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The Federal Housing Administration is delaying a plan to put a hard stop on home loan files that lack digitally signed appraisals.
The FHA previously planned to make extensible markup language signatures compatible with its electronic appraisal delivery system a requirement on Aug. 5.
But the government mortgage insurer delayed the move “until further notice,” according to a bulletin issued late Thursday.
The government agency, which is an arm of the Department of Housing and Urban Development, will continue to allow automatic overrides of the XML signature requirement for the time being.
If a “hard stop” had been put in place, any FHA loan file lacking the required electronic signature would not have been able to proceed until the issue was resolved.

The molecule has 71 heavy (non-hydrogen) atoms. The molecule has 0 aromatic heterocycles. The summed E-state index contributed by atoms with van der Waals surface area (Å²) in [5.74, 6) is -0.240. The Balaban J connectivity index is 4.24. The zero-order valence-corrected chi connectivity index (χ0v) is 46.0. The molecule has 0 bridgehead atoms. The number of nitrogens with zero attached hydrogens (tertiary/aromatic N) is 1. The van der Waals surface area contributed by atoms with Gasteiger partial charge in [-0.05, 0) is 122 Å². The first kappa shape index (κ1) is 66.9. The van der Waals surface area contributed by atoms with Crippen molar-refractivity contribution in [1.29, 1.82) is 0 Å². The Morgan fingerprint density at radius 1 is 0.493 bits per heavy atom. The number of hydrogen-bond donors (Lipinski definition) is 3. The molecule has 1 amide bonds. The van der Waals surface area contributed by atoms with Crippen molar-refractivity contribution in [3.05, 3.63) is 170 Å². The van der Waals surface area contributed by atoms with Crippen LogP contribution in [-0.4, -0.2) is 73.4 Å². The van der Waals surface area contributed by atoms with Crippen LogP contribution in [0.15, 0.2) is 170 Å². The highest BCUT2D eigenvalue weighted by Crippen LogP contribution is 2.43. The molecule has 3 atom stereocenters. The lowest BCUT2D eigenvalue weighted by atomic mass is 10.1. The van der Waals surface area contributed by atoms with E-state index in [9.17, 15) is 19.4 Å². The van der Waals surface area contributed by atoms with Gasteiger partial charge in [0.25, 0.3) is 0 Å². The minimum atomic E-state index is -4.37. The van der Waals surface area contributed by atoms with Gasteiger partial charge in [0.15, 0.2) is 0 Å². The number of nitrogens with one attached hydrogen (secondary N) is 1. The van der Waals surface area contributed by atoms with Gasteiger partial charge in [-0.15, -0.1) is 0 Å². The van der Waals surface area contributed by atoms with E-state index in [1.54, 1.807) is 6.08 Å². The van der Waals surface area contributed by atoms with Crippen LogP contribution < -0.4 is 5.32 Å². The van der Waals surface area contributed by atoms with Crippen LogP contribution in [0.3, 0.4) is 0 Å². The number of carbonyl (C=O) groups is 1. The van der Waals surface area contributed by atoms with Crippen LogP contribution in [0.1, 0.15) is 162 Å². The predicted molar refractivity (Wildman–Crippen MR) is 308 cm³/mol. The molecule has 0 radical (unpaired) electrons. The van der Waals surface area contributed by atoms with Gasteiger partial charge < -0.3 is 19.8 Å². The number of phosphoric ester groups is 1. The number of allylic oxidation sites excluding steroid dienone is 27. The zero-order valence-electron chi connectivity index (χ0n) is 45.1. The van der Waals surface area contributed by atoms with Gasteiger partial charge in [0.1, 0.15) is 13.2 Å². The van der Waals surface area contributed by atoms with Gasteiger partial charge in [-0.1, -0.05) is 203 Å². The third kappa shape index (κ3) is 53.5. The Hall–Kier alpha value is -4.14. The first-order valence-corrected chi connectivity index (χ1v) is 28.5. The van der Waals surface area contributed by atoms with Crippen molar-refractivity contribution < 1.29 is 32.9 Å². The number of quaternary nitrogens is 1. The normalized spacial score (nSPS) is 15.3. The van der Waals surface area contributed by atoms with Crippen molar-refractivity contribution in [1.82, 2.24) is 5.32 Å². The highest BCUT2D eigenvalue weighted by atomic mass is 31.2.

FHA Commissioner Brian Montgomery is prioritizing efforts to improve appraisal automation to align it with more advanced technology used in the conventional market, and the FHA is planning to roll out a new platform in 2020.
By design, XML signatures offer a standardized yet flexible way of authenticating data as changes are made, and Montgomery wants the FHA to do a better job of managing appraisal quality and risk.
The FHA is making appraisal data integrity a priority because it insures traditional single-family mortgages with low down payments and reverse mortgages. Low down-payment loans are sensitive to home price fluctuations, and reverse mortgages allow equity withdrawal based on property values.
Most recently, the FHA has been particularly concerned about the integrity of appraisal data in the reverse mortgage market.